Select Miller Miscellany



Here are some Miller stories and accounts over the years:

The Miller Family of Liverpool


This Miller family history began with the birth of John Miller in Kendal (then in Westmoreland) sometime around 1695.  He was an apothecary and alderman in the town.  His grandson William moved to Liverpool in the 1780s where he was a mercer and a draper.  William of the next generation speculated in land and built his home at Millers Castle in Bootle.  

Many of the later Millers of this family stayed in the Liverpool area.  A number were shipbrokers who travelled widely.   Joseph was a merchant who died abroad in Madeira in 1847.  Henry and George prospered in the tea plantations of India in the 1890s.  Other Millers emigrated to Canada at that time. 

Francis Spurstow Miller joined the Navy and had various naval commands during World War One.  He was promoted to Admiral after the war
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The Miller Fishing Dynasty in Dorset

Henry Miller started up a small fishing business in the village of Tyneham near Lulworth Cove in Dorset in 1678.  His business was handed down father to son through the generations, to John and a second John in the 18th century and then to Henry, Joseph and Edwin in the 19th.

Charles was the first Miller to go to sea in a motor-powered boat after he installed an old Ford car engine on it in the late 1920s.  Jim succeeded him.  He was a well-known figure in the local fishing community until his death in 2008.  His son Joe joined in the 1970s and now fishes in Joes old boat, the Silver Foam.  

When Henry Miller started out, he sold fish direct to local villagers from the beach.  But over the decades, as the business grew, the Millers started selling most of their catch to fish merchants.  In recent years the family has sold their fish from their own shop in Lulworth Cove.  On the wall is a family tree showing all the Millers who have worked for the business down the years.


Mueller/Miller Mennonites


There are a large number of Anabaptist/Mennonite Muellers from various parts of Switzerland and they were among the earliest Anabaptists in the 16th century.  Included in their number were Elsi Mueller of Basel, Hans Mueller of Medicon, and Heinrich Mueller of Meisterschwanden.  Jobst (Just) Mueller was a martyr at Jena in Germany in 1536. 

During the 17th and early 18th centuries many of them left Switzerland because of persecution. Some of them settled in Alsace; others departed for the Palatinate in Germany.  By the 1720s Mennonites with the name of Mueller from Switzerland and Alsace began emigrating to Pennsylvania.  Michael Mueller, later Miller, arrived in 1727 from a family which was originally from the canton of Bern in Switzerland.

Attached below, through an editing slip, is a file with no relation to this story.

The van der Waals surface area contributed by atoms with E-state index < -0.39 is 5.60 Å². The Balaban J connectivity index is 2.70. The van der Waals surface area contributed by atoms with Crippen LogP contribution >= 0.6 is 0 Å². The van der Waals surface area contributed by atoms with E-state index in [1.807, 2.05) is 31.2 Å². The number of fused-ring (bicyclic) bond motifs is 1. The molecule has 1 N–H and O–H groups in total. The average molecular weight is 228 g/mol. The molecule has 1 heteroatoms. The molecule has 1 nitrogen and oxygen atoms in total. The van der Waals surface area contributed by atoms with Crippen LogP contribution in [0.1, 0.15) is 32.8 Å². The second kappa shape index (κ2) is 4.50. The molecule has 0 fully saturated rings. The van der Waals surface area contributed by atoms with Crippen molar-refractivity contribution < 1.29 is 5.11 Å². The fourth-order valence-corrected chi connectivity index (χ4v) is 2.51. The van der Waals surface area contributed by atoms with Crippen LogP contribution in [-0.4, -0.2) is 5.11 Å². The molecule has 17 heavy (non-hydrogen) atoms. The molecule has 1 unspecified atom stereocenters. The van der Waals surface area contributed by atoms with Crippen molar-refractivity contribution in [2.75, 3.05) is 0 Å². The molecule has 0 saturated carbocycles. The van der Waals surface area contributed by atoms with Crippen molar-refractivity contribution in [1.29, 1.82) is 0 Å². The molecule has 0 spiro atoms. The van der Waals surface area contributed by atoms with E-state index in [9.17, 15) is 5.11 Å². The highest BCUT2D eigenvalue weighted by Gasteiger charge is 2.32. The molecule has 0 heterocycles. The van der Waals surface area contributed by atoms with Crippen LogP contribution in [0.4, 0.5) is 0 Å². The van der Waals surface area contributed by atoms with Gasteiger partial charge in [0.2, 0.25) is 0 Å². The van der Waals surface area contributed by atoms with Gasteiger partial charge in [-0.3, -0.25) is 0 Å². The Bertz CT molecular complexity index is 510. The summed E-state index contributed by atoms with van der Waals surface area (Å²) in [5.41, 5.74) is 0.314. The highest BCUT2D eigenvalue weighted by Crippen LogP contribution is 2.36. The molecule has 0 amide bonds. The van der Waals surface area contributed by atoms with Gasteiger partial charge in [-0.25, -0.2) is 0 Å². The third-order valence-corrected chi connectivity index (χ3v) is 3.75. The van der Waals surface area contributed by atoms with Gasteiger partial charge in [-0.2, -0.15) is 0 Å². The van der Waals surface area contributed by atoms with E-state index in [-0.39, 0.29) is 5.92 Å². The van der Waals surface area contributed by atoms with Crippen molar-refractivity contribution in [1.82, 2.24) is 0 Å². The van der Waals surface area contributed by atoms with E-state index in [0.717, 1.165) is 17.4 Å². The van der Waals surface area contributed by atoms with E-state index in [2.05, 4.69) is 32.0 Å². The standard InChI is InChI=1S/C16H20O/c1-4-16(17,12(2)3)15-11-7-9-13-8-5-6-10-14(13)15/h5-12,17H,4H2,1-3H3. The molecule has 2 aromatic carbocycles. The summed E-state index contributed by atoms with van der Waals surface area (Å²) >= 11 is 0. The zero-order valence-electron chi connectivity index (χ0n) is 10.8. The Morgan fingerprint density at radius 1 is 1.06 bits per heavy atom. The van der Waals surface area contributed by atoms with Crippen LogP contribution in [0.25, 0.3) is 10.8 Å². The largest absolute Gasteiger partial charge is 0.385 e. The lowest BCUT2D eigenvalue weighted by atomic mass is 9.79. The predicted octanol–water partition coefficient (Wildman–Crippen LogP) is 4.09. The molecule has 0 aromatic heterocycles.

Abraham Miller of Bloom Township, Pennsylvania

Abraham Miller was born in 1758 in Berks county, Pennsylvania.  German parentage is most likely.  But it is not known for certain whether his parents were German, English, or Irish.

He married twice, having six children by his first wife Phebe and nine by his second wife Nancy.  He was an enterprising man.   He was an innkeeper, shopkeeper, landlord, farmer, and President of the Susquehanna Bridge Company.  He also owned and operated a mill and quarry.   In 1799 he started his Halfway House Inn, so named because it was halfway between Berwick and Bloom in Northumberland county.  His son Thomas took over the inn after he died in 1821.

Abraham was buried next to his two wives in Rosemont cemetery in Bloom township.  It was and is a picturesque spot on a hilltop overlooking the town and mountains to the distance.    Some of his children remained in the area.   Others moved to Michigan and Ohio.


Frederick Miller and the Miller Brewing Company

Frederick Miller had come from a well-to-do family in Riedlingen in Germany and spent his early years travelling, mainly in France.  On his way back to Germany, he visited his uncle, a brewer, in Nancy.  He decided to stay and learn the business.  

In 1854, with Germany in the throes of political unrest and growing restrictions, Frederick decided to emigrate with his young family to the United States.  He brought with him $9,000 in gold.  This was believed to have been partially gifts from Miller's mother and his wife's dowry and also possibly money that he had made from brewing in Germany.  

Shortly after his arrival in Milwaukee, Frederick Miller paid $8,000 for the Plank-Road Brewery, a five-year-old brewery started by Frederick Charles Best and abandoned in 1854.  Miller became a brewery owner in an era when beer sold for about $5 per barrel in the Milwaukee area and for three to five cents a glass at the city's taverns. The Plank-Road Brewery was several miles west of Milwaukee in the Menomonee valley.  It proved ideal for its nearness to a good water source and to raw materials grown on surrounding farms.  

Tall and spare, Frederick Miller had a long face with a high forehead and a short Parisian beard.   He dressed and acted like a Frenchman too.   But his "confoundedly good glass of beer" won the respect of the German community of early Milwaukee.


Saul Miller from a Jewish Shtetl

Saul Miller wrote in later life: In my seventeenth year I left Dobromil for Berlin in Germany and never set eyes on Dobromil again.  He had been born there in 1890, grown up in the Jewish shtetl there, and had been apprenticed as a tailor there.

He in fact stayed about two years in Berlin and came to New York in 1909.  There he was a garment worker all his life and an active union leader in the 1920s and 30s.

However, he did not forget where he had come from.  He published his reminiscences of his life there in Dobromil: Life in a Galician Shtetl, 1890-1907.  After World War II he was a one-man committee of correspondence, seeking out all the surviving refugees of the Dobromil area and helping them to find new homes.





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